What’s your business philosophy?
HG : I’ve always tried to be loyal to the photographers and estates I represent, and act in their best interest. Same for the wonderful clients/collectors/museums I’ve worked with. And then, I believe that in my gallery, the staff has occupied a very important place in the business. I’ve tried to cultivate that and maintain long-term employees as much as possible. A successful gallery is one that develops and maintains relationships even when it’s not financially productive to do so. In the long run, this is what works and is also personally very gratifying.
How many artists do you represent now?
HG : I have no idea, seriously. I suppose I could count, but that wouldn’t be accurate. There are different kinds of representations. One where you are the primary gallery, and all the workflows through you. I consider this the most important kind of representation. We used to call it “exclusive.” Another is when you are one of a few galleries, and the photographer or estate controls the work and is the hub of activity. And then there are the collections of historical work that you are deeply into. I could say I represent them, but in truth, I might only own a large inventory and/or continue to be active in the “secondary” market in that photographer’s work. Anyway, in an attempt to find a number, I would suggest looking at my website and counting!
Has there been a big turning point, an overhaul of the gallery line-up, or major move (of whatever kind) since first opening your gallery?
HG : Actually no. I like to think that the gallery has, more or less, been consistent in who/what in photography it represents. Any perceptual change has been gradual over a period of time. As for moves: from the Woodstock gallery to a tiny space in Soho from 1986–1991, to a large, beautiful space (for its time) during 1991–2003, to the midtown space since then… the gallery has certainly moved. And I believe with each move, there’s been a change in what has been possible and, accordingly, the success of the business. Fortunately, it seems to always move forward.
Any highlights or challenging moments?
HG : Many.
Any particular anecdotes you want to share with our readers?
HG : Dozens. Let’s save them for next time.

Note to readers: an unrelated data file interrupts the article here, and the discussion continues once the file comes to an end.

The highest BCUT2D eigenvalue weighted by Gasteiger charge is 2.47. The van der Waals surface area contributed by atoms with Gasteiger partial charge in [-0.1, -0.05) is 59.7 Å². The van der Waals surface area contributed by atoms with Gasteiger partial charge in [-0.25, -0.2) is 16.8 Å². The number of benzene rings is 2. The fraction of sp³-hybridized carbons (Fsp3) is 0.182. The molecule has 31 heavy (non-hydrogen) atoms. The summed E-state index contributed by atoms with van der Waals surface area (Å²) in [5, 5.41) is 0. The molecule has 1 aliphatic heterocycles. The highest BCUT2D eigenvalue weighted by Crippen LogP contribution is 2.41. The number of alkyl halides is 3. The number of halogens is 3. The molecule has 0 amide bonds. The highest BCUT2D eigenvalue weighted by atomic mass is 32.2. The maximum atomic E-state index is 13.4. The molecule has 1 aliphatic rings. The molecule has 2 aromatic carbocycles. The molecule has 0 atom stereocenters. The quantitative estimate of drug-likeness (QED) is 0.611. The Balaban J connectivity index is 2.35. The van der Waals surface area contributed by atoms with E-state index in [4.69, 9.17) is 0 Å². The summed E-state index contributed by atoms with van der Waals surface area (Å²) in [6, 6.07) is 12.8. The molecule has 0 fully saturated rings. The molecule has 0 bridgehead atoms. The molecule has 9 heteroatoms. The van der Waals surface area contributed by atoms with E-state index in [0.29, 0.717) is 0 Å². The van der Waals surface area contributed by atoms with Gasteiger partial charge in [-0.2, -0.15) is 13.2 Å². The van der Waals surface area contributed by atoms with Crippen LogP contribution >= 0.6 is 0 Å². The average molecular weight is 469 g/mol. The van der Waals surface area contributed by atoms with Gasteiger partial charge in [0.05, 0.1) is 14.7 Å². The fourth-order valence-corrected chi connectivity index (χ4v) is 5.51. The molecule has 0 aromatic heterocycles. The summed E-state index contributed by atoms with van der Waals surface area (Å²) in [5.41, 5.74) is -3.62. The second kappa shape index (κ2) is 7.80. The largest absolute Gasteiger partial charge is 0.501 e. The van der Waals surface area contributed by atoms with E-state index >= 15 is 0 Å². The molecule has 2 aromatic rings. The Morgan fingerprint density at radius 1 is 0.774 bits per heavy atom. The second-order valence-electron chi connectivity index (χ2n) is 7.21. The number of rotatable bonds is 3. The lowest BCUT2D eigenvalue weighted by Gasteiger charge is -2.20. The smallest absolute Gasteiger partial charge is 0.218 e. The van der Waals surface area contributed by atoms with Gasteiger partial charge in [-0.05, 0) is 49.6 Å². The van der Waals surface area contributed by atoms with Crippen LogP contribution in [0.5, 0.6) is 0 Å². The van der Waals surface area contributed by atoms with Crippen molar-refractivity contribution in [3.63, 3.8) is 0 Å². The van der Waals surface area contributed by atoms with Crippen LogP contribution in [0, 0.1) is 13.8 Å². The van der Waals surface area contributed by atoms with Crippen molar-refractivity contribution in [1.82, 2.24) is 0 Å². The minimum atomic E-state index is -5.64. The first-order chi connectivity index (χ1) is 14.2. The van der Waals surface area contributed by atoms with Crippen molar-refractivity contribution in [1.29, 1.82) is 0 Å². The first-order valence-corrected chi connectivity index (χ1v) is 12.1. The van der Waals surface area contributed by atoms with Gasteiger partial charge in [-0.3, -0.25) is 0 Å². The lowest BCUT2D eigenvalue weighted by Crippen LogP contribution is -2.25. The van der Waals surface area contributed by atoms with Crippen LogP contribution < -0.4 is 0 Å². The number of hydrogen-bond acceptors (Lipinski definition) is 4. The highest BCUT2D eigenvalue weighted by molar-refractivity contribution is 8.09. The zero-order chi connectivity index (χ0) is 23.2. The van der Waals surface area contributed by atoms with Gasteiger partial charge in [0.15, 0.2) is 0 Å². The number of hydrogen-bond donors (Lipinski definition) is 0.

What’s new & what’s in store for 2023?
HG : Now I’m living in Berlin, and although still very much involved, the staff runs the gallery day to day. That includes programming for exhibitions and more. I’m consulted, of course, but I really don’t participate in all the decisions. So I must suggest speaking to my staff to answer the question.
Your advice for photography collectors?
HG : My advice for photography collectors, if they intend to truly “collect” and not just buy a few pics for the walls (which is also fine by me), is: Educate yourself. That means go to exhibitions, ask questions, look at books, and even read a few. Then buy one or two or three photos that appeal and live with them. Seek out other collectors for their insights. However, as this activity goes on and some semblance of confidence develops, follow your heart. Buy what appeals to you and not your friends. Understand yourself better by the collecting you do, the images and prints you live with, and why they bring you satisfaction… or not. And always buy the “best” you can afford, and know that a $1000 photograph can bring you as much joy as a $100,000 photo. It’s all very personal in the end.
No-go’s & to-do’s when it comes to the photography business?
HG : That’s a tough question, as one could write a book about how to be in the photo business. What I’ll say here is to think long-term and, hopefully, have your own taste and reasons for the photos you show and sell. I believe the best dealers have their own visions. It’s the belief in this vision, plus an ability to present it to the world in an attractive, creative way which will allow success to follow. Of course, you must also treat your artists, clients, and colleagues correctly, with integrity and clarity. And last, if you don’t really love the photos you’re selling, don’t bother. Otherwise, the business will not work, at least not in the long term.
Photographers on your watchlist?
HG : You tell me. I’m still learning…
Thank you very much for taking the time, Howard!
Edward Burtynsky, African Studies, 4–27 March 2023
Follow the gallery at @howardgreenberggallery and find more information at https://www.howardgreenberg.com/